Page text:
TC ERT Jan 2009 Vol 33 No 1



  • According to the Scriptures’ The Whole Gospel in Biblical Revelation by Chris Wright
  • The Gospel and the Achievement of the Cross by Mark L. Y. Chan
  • Signs, Wonders, and Ministry: the Gospel in the Power of the Spirit by J. Kwabena Asamoah-Gyadu
  • The Gospel and Ethics by Jonathan Bonk
  • Unexpected’ Guests at God’s Banquet Table: Gospel in Mission and Culture by Ruth Padilla deBorst
  • The Gospel in Historical Reception by Timothy C. Tennent

Editorial: ‘The Whole Gospel’ : Lausanne reflects on its own vision

‘The whole church taking the whole gospel to the whole world’. This is the phrase with which the Lausanne Covenant (1974) sums up the meaning of evangelization. It is a resounding triplet that has become an unofficial motto of the Lausanne movement, capturing as it does that holistic commitment that has always been at the heart of Lausanne’s understanding of mission. Fine words, but what exactly do they mean?

The Lausanne Theology Working Group, in association with the WEA Theological Commission, held a meeting in Limuru, Kenya, in February 2007, seeking to set an agenda for theological and missiological reflection in the years leading up to the planned Lausanne III Congress in Cape Town in October 2010. The theme of the Limuru consultation was “Following Jesus in Our Broken World”. The papers of that consultation were published in a special issue of ERT (31:4, October 2007).

We then decided to explore theologically each of the three phrases of the Lausanne slogan. Accordingly, the group of about 30 from all continents met once again in Chiang Mai, Thailand, in February 2008, to consider what we mean by ‘the whole gospel’. The phrase suggests that there might be something that is only a partial or incomplete gospel. But would that be gospel at all? Certainly, we are aware that there are many presentations of what is claimed to be the gospel that seem to fall short of the comprehensive good news of all that the Bible says God has done and will do for the restoration of his broken creation and the redemption of humanity.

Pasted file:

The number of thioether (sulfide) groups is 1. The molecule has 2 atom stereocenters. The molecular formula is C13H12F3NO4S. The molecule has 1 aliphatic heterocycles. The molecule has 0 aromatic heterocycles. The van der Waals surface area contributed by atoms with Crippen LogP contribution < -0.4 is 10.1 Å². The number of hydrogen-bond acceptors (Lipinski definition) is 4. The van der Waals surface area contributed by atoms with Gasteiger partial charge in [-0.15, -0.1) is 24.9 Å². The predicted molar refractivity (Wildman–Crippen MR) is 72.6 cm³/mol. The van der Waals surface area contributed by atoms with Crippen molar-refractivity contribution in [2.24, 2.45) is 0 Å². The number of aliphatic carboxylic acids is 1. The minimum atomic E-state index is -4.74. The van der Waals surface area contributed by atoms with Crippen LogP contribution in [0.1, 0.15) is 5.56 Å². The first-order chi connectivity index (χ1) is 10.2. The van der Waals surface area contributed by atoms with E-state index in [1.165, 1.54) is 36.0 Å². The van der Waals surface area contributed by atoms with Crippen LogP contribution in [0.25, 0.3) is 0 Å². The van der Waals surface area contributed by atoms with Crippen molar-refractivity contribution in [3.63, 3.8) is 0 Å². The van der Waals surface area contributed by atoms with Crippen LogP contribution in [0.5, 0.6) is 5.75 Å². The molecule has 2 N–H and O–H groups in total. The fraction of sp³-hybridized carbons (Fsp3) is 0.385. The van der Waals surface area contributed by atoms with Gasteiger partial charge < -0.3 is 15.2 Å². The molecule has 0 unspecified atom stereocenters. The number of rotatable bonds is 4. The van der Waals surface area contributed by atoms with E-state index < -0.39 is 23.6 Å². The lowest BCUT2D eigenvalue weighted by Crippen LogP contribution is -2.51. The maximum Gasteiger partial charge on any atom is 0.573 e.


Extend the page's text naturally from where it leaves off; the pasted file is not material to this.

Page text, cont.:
So, in the papers that follow, participants wrestled with the meaning of the whole gospel in the whole Bible; the fullness of the achievement of the cross; the power of the Holy Spirit; the ethically transforming demand and promise of the gospel; the wholeness of the gospel as seen down through its historical reception and across the range of human cultures. These main papers were illustrated with a variety of case studies, which unfortunately cannot find space here, though it is hoped to publish all our materials on the Lausanne website in due course.

We trust that the glory of the gospel will shine more brightly as you read, and motivate us more strongly as a whole church (our theme in 2009) to demonstrate it to the whole world.

Chris Wright
Chair, Lausanne Theology Working Group